The Colorado River Valley Field Office is home to numerous hiking trails. Here are some of the most popular hiking areas in the field office to check out during your next visit to the region.
The Glenwood Springs Boy Scout Trail is the most popular hiking route in the field office. The route can be completed as an out and back trail or a loop.
Situated just outside downtown Glenwood Springs, the trail climbs steadily through the densely forested hillside before the terrain opens up and provides sweeping views of the Colorado River, Roaring Fork River, and the various valleys below. This trail is 6.2 (10 km) miles in length and has 1,597 feet (487 m) of elevation gain.
Located just north of the town of New Castle, the Colorow Trail West and East Loop are accessible to both hikers and mountain bikers.
From the trailhead, this trail immediately starts to climb steeply above the treeline where it offers stunning views of the Colorado River and New Castle. This route is 3.1 miles (5 km) in length and has 820 feet (250 m) of elevation gain.
The Bone Yard and Red Neck Ridge Loop trail is located along the eastern edge of the field office near the town of Eagle. This loop route is 6.1 miles (9.8 km) long and has 1,043 feet (318 m) of elevation gain.
Beginning near the Eagle Bluffs, the trail climbs along a fire road before reaching a single-track route shared by hikers, runners, and mountain bikers. Along the route, hikers can enjoy views of the surrounding red rock mesas and forested hillsides.
Looking for a place to stay near the Colorado River Valley Field Office? Here are some of the best cities and villages to check out in the region:
Glenwood Springs is a city situated in the heart of the Colorado River Valley Field Office and the White River National Forest. The small city is home to around 10,000 residents, and it is known for its plethora of outdoor activities. Hundreds of miles of trails surround the city, making it a popular tourist destination throughout the year.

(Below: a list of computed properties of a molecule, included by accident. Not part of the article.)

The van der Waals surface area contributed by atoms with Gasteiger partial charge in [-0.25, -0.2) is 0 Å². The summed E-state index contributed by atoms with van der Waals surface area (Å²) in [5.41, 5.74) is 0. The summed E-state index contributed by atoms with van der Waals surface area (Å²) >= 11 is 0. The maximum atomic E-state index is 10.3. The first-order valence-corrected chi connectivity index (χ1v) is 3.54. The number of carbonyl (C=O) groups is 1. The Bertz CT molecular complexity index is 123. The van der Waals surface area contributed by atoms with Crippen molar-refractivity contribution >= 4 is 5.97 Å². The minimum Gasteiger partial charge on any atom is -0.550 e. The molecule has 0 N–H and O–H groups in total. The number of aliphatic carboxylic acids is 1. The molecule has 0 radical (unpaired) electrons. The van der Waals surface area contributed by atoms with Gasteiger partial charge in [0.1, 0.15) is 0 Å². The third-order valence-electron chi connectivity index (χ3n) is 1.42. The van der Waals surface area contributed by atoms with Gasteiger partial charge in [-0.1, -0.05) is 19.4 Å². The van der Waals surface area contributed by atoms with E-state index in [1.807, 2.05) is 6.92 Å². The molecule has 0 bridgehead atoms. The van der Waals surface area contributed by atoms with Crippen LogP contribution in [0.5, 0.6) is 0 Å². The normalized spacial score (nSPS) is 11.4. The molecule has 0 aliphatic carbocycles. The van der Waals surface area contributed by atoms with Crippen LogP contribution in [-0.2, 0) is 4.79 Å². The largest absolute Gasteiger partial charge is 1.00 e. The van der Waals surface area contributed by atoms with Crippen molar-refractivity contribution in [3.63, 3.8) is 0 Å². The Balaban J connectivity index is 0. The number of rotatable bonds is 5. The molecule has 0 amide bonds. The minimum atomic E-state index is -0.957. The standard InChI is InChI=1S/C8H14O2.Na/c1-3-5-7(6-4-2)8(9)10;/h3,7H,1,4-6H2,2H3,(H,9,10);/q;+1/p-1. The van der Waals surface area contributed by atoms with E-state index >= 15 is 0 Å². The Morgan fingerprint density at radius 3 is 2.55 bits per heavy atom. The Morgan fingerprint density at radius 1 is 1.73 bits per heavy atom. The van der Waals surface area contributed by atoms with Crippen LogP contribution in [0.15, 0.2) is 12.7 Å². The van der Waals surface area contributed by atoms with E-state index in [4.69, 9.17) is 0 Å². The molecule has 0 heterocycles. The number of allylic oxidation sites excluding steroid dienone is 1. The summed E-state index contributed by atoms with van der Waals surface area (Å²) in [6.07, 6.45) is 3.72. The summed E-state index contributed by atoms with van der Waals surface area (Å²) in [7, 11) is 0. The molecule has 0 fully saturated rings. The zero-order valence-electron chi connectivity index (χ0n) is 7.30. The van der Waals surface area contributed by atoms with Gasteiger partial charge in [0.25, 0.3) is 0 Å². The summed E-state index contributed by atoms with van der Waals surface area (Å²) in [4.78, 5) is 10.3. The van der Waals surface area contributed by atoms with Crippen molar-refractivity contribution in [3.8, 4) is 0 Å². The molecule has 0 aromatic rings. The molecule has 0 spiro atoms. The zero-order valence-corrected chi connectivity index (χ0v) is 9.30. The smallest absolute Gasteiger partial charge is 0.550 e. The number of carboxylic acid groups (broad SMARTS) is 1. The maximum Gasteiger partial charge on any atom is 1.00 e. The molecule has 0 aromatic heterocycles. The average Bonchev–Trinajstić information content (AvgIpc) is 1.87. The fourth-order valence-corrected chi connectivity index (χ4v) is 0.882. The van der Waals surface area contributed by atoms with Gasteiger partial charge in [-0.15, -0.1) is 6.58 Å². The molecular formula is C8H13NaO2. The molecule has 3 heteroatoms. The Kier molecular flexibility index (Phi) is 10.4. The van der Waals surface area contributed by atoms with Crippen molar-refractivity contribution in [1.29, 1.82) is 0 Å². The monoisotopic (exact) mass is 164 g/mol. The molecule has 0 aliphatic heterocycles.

During the summer months, visitors can enjoy hiking, trail running, and mountain biking in Glenwood Springs. The winter months provide the ideal setting for skiing, snowboarding, snowshoeing, Nordic skiing, and snowmobiling in the region. The region’s world-famous hot springs, which the city is named after, are accessible throughout the year, too.
Besides the hot springs and plethora of trails, Glenwood is also home to the Glenwood Canyon Adventure Park, a unique amusement park that can only be reached by cable car. The quaint downtown area of Glenwood Springs is even lined with local breweries, restaurants, and art galleries.
Grand Junction lies just to the west of the field office and is the biggest city in the region. As it is home to around 65,000 residents, the city is the most populous in western Colorado.
Aptly named, Grand Junction lies at the confluence of the Colorado and Gunnison rivers. The city’s location provides easy access to outdoor recreation destinations in both western Colorado and eastern Utah. Nearby attractions include the Grand Mesa National Forest and the Colorado National Monument.
The city’s population has allowed Grand Junction to become the cultural and economic hub of the region. Locals and visitors alike can relax in Grand Junction after a long day of adventuring by visiting one of the numerous local breweries, restaurants, cafes, or art galleries that line the city’s streets.